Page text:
It’s generally assumed since Stan Rome was a two-sport letterman at Clemson that his son, Jay Rome, is most likely to end up there.
Not so, says the man that should know best, Stan Rome.
“Oh, absolutely not,” said Stan Rome, who was busy cooking hamburgers for his son and Valdosta High buddy Malcolm Mitchell while doing a telephone interview recently. “I don’t want him to go to Clemson just because I went to Clemson. I want him to go wherever he feels like he’s comfortable with the staff and where the fit works for him. The last thing I want is for him to go to Clemson and he gets there and then it’s not ideal for him. I never would forgive myself for something like that.”
Still, nobody would be surprised if Jay Rome ended up following in his dad’s footsteps. After all, the father and son are quite similar.
About 40 years ago, Stanford Rome was the toast of Valdosta. The two-sport star was wowing the Wildcats with his athletic antics in both football and basketball. At 6-foot-5, he dominated the competition on the hardwood. And he was hauling in multiple passes every game as a wide receiver when pass-oriented offenses were still a rarity in the state. As a sophomore in 1971, he caught 72 passes for 1,583 yards and 20 touchdowns, a record that stood for years.
Jay Rome has yet to set any receiver records. But the 6-foot-6, 230-pound rising senior at Valdosta is the top-ranked tight end in Georgia and rated among the top few nationwide. And he, too, is a two-sport star in high school. In fact, he’s competing in basketball this summer with the Smyrna Stars AAU team.
But make no mistake about, it’s Jay Rome’s ability as a football player that is getting recruiters most excited. He has received upward of 30 scholarship offers. He has narrowed it down this summer to a final four of Alabama, Clemson, Florida and Georgia.
“And not necessarily in that order,” Stan Rome said of his oldest son. “At this point I have no idea where he’s going to go. What he’s thinking, your guess is as good as mine.”
What Jay Rome is thinking is that he is not going to be in a hurry to make a decision. At one point he thought he might choose a school before the end of summer. Now he figures he’ll at least take it into the fall and likely beyond that.
He accepted an invitation to play in the Under Armour All-Star Game in Florida in January and said he was considering announcing it then.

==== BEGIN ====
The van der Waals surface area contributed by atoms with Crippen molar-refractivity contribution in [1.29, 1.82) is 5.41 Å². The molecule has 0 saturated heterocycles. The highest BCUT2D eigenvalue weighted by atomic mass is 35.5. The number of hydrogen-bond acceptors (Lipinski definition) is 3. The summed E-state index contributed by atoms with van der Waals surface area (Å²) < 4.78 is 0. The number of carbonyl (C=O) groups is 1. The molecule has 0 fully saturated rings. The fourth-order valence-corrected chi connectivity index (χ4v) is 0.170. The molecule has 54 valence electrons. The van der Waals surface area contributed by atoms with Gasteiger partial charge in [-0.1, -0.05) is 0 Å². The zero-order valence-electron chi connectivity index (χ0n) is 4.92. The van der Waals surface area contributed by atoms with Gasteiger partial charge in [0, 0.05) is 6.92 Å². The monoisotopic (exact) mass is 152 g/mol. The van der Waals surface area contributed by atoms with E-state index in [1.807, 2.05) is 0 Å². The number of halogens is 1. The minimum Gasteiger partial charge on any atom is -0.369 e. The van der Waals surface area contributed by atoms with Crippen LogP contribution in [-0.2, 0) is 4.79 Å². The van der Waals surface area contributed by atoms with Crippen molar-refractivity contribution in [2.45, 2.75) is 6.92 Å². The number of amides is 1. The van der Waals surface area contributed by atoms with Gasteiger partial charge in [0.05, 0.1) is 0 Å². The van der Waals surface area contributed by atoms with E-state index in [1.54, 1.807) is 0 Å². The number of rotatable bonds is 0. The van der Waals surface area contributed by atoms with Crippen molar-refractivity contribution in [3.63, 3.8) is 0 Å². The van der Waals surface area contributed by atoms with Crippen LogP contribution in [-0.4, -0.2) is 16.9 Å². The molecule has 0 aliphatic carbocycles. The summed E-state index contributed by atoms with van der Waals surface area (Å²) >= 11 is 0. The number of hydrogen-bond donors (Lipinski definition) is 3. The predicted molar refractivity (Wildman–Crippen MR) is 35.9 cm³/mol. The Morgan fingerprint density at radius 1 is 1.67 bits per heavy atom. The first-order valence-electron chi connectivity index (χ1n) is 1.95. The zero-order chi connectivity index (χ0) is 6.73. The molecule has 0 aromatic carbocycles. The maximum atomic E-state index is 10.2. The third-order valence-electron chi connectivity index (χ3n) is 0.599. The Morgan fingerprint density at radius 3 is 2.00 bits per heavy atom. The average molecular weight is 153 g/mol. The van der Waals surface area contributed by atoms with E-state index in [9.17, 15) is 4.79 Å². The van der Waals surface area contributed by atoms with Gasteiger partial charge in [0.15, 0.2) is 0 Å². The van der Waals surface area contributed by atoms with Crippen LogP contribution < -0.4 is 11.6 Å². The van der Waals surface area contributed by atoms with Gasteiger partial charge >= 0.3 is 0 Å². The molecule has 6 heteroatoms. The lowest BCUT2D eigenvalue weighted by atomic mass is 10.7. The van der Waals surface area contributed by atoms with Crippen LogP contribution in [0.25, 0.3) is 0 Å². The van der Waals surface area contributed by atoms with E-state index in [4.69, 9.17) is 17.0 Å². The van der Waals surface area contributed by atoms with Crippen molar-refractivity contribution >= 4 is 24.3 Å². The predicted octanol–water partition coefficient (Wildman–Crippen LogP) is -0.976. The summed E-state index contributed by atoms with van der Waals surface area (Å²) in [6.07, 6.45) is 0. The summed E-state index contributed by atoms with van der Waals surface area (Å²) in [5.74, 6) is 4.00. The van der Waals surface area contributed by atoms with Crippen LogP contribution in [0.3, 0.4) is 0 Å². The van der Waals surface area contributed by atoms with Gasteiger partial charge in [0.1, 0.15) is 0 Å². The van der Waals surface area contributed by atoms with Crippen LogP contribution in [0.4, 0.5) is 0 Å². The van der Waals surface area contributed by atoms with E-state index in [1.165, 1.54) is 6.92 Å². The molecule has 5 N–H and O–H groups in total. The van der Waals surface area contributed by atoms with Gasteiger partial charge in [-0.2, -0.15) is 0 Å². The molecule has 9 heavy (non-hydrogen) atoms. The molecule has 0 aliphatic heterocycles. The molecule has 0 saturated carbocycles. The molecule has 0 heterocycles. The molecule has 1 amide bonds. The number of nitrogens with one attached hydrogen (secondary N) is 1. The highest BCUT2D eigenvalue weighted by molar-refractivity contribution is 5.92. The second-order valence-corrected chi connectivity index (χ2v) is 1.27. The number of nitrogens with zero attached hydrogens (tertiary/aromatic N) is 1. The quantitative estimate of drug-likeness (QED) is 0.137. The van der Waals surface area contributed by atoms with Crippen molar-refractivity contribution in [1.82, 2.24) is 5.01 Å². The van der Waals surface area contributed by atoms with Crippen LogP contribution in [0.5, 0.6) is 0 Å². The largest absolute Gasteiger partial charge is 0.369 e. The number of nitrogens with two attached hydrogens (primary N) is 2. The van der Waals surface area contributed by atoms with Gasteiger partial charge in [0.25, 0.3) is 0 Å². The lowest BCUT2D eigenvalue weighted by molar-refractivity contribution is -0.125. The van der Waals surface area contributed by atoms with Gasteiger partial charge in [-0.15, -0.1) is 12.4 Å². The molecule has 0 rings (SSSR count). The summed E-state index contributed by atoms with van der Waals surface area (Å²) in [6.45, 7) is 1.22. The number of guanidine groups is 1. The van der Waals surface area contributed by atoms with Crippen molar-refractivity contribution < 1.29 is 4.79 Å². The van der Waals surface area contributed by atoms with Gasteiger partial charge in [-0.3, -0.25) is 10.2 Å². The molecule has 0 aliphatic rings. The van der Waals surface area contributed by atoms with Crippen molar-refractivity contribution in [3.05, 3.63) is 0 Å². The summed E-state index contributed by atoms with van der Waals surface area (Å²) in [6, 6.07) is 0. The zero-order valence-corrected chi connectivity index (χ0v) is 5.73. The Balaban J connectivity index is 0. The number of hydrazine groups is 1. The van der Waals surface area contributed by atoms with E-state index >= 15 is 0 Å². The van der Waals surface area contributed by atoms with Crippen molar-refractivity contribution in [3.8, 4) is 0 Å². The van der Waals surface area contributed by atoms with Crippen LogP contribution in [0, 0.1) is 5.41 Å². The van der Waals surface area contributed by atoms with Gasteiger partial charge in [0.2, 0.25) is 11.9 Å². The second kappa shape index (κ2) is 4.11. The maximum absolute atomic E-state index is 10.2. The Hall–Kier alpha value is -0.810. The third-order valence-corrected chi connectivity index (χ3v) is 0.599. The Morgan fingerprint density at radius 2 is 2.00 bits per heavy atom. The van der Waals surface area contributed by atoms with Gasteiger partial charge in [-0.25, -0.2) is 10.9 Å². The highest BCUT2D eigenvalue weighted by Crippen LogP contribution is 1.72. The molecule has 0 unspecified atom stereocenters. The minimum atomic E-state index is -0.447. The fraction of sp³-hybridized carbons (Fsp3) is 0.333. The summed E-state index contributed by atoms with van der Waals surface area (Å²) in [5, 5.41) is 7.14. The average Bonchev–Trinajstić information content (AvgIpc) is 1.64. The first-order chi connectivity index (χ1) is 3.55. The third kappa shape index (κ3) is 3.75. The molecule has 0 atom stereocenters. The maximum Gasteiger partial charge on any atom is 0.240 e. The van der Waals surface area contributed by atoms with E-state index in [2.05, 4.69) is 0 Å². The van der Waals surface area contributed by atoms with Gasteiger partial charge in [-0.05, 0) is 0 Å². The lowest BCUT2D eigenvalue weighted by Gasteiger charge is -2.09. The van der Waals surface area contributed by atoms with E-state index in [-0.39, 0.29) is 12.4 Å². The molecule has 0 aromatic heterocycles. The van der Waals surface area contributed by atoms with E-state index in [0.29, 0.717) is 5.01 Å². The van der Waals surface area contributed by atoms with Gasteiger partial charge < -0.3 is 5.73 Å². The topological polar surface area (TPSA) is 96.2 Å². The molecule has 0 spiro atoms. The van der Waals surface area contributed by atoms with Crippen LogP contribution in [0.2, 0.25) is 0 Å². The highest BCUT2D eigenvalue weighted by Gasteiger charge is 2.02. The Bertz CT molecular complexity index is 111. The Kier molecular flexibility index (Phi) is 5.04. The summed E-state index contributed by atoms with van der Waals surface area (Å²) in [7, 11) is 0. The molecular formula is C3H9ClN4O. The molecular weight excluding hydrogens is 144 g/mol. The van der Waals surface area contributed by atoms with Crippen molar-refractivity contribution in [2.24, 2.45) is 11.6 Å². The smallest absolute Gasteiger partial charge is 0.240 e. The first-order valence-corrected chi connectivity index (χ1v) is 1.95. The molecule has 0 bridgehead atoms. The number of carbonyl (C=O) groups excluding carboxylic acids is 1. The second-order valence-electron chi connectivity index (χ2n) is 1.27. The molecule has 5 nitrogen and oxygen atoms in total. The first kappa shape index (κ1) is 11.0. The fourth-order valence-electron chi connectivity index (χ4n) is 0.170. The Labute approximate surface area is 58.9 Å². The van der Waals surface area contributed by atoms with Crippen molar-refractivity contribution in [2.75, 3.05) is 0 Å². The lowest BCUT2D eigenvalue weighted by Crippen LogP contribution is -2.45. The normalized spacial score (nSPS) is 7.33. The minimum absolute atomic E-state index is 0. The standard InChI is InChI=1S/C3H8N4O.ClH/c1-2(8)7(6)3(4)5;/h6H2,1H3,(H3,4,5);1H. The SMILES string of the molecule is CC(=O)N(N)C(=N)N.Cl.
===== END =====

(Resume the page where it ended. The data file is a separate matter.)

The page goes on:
“I’m kind of just enjoying it right now,” Jay said of the recruiting process. “I’m just trying to get a feel for everywhere more than I did the first time. The first time I took visits, every school seemed like it was the right place to be. So I’m trying to get back to each place and go into every visit with a level head and try to leave the same way. Hopefully that way I can just get a feel for each school and try to evaluate the things that I really need to look at so I can make the best decision.”
Jay has an ideal sounding board in the form of his father. Stan Rome’s recruitment was something like Valdosta had never seen when coaches swooped down on the South Georgia town to see him in the 1973. Eventually Clemson would win the sweepstakes over the likes of UCLA, N.C. State, Georgia and many others.
“The intensity of recruiting is no different today but things were a whole lot different back at that time,” said Stan, who played for four years in the NFL with the Kansas City Chiefs. “Now they have a lot of NCAA rules and do’s and don’ts that didn’t exist back in that day. And back then the schools in the South were just integrating African-American students. So it was a situation where no one in my family had ever graduated from college. . . .
“Jay has had the benefit of having two parents that have graduated from college. We know how important academics are and what’s important after football’s over. And Jay’s a much better student than I was. So it’s different, but it’s still recruiting. You still have to make up your mind.”
That, both Stan and Jay admit, is not going to be easy. Dad teases his son about his fickleness.
“Usually the way it’s been working with Jay, whatever the last place we visited is usually what shoots to the top of his list,” said Stan, who recently accompanied his son on trips to Alabama and Florida. “A year and a half ago we visited Clemson and he was ready to commit. Back this past football season, when he went up to Georgia for one of their games, I had to really hold him back from wanting to commit right then and there. He went to Florida and he was really big on them.”
Said Jay: “It’s not as bad now. Early in my recruitment that was the case. But now I’m looking at it differently. I’m trying to get back to each school a second time and maybe even a third time so I can really compare. I mean, it’s recruiting. Every school is going to make their school look like it’s the best school. So after I leave somewhere I’ve got to keep in mind that the next school is going to be the same way. They’re going to do and say everything I want to hear or see. So I’ve just got to try to look past that and pick the place that’s best for me.”
And that, Stan Rome says, will have nothing to do with where he went to school.
“We’ll talk and pray about it, but ultimately it’s going to be his decision,” Dad said. “We’re looking at academics and the academic support that each place gives. We’re looking at the relationships he has with the people that are recruiting him, his position coach and the head coach. So all that’s going to play into it. Hopefully we’ll have some input, my wife and I. But it’s more than just about football.”